On Monday, Teresa and I dropped off the kids at Grandma and Grandpa’s house, then we set out to Salt Lake City. It was wonderful to be able to complete a sentence without being interrupted by a screaming child. Our first destination was the Clarke Planetarium, where we wrapped our minds around the great concepts of astronomy and astrophysics. Physical exertion can be rewarding, but so can mental exertion. Again, it was wonderful to be able to make complete thoughts.
We ate dinner at Costa Vida, where we saved a whole dollar for being vegetarians. A dollar! Then we went to a place called “Mystery Escape Room” or something like that. We were locked in a room with creepy dolls, creepy music, and a creepy painting of a woman, where we had to solve a long series of puzzles within less than an hour. Solving puzzles would reveal key combinations, which would open chests or closet doors. In one closet, which I had to crawl into, there was a skeleton, and rubber cockroaches fell from the ceiling. It was all pretty cool. It scared Teresa. I just thought it was hilarious. If ever there were an old, abandoned, and allegedly haunted mansion that would be given to the brave soul who would dare spend the night in it alone, I would totally do it. Ghosts crack me up, what with their uncanny knack for showmanship and all. All it takes to defeat them is a little existentialism. Anyway, we didn’t solve the puzzles in time, though we did pretty good. The event usually recommends groups of twelve.
For desert we had ice cream covered with fruit at a nearby parlor. Mmm, boy. During all this time, we went through items of a lofty list we’d made of ways to improve our lives, from managing our time better, to being more spiritual, to achieving our career ambitions, to upping our chefdom, to the adventures of Eliza R. Snow, to becoming kick boxers. I never grow tired of talking to this woman, because she loves to dream with me.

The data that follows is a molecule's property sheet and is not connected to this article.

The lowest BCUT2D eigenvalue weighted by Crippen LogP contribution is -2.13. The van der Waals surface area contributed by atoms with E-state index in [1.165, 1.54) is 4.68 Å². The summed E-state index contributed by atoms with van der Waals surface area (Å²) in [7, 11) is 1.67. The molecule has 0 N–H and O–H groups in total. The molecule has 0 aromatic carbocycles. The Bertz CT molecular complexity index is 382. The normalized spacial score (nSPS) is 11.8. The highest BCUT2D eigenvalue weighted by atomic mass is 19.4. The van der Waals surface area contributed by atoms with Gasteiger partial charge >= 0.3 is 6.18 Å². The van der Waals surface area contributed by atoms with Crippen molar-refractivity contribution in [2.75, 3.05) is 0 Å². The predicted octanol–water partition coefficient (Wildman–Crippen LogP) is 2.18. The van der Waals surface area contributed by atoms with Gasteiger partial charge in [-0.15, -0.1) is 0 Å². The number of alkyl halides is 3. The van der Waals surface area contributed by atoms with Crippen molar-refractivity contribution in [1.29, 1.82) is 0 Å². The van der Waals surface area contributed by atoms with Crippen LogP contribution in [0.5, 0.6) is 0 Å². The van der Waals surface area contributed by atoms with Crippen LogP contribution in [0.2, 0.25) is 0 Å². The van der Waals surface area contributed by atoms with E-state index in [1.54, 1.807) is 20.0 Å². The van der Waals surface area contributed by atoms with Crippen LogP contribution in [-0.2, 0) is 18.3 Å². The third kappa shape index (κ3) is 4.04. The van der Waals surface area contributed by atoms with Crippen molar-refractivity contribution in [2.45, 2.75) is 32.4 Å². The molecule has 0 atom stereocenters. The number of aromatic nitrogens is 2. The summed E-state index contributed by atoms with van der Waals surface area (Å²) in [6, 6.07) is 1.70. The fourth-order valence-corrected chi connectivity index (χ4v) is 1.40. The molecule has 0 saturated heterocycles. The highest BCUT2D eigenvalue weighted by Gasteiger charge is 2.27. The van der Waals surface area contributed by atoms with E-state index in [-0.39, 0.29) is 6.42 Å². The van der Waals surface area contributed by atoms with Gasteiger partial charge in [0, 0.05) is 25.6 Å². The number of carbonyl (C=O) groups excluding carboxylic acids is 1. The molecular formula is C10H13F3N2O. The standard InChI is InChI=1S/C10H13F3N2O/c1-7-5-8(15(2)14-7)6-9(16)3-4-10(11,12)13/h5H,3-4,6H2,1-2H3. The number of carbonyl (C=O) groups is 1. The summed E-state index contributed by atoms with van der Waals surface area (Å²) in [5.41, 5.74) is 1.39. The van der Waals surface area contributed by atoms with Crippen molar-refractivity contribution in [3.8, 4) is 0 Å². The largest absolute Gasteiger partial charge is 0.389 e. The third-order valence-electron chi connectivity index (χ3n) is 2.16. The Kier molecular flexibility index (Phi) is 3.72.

We stayed at the Best Western hotel. Can you believe that? THE BEST Western hotel. Only the heater in our room was lousy. Though the pool and hot tub were nice. We stayed up into the wee hours watching cooking shows. We don’t normally watch TV, you see, so when we do watch it (pretty much only when staying in hotels), it’s riveting, even calling for a pizza delivery.
The next morning, after a kingly breakfast, we returned to the planetarium, eager to fill our minds again with the wonders of the cosmos. Only this time the place was overridden by children. Children! That the defeated the purpose! No more children! So we bagged the planetarium and instead roamed around the City Creek Mall for a couple of hours.
Next we hit up Ensign Peak. It’s a nice, little hike, offering a nice little view of Brother Brigham’s city, which I predict has less than forty years until fire reigns from heaven or the like.
On our way back, we stopped at the capital building, wherein we craned our necks back to behold the cathedral-like depiction of God sending down his legions of seagulls to punish the ungodly crickets. Among the other great artwork and architecture, we were perplexed by the sculpted lions with pink wings. … Huh?
There we pondered on the brilliance of having both a senate and a house of representatives. Far from a single monarch to call the shots, there’s not only a large council but two large councils, a brilliant system to make sure that nothing gets done unless it’s really important. Though I’m still trying to wrap my mind around the need for a governor or a president. Don’t commanders and chiefs run the risk of defeating the purpose of congresses by possessing the authority to actually get stuff done?
Our last stop was a restaurant called Bud’s, perhaps the weirdest restaurant I’ve ever eaten at. There’s nowhere to park. There’s no special signage or anything to indicate what the restaurant actually serves. The place is a tiny hole-in-the-wall corner of an old building, big enough only for a couple of people to take your order through one window and hand it to you through another. The only place to sit is at a couple of tables by the sidewalk. But the food was brilliant: 100% plant-based sandwiches. Teresa ordered a “pulled pork” sandwich made out of something called jackfruit. I ordered a Buffalo “chicken” sandwich. It was the best faux meat I’ve tried, and I’ve tried a lot. Isn’t it just like life? The most brilliant things are esteemed as naught while the most awful things are celebrated with spotlights and confetti. I shall liken thee, O Israel, unto an harlet.
And then it was all over. The blissful dream of two in love in a world without tantrums, quarrels, and diapers had to burst beneath the chains of reality.
I hope you don’t gather from my writing that we actually resent our children. I’m a bit of a satirist.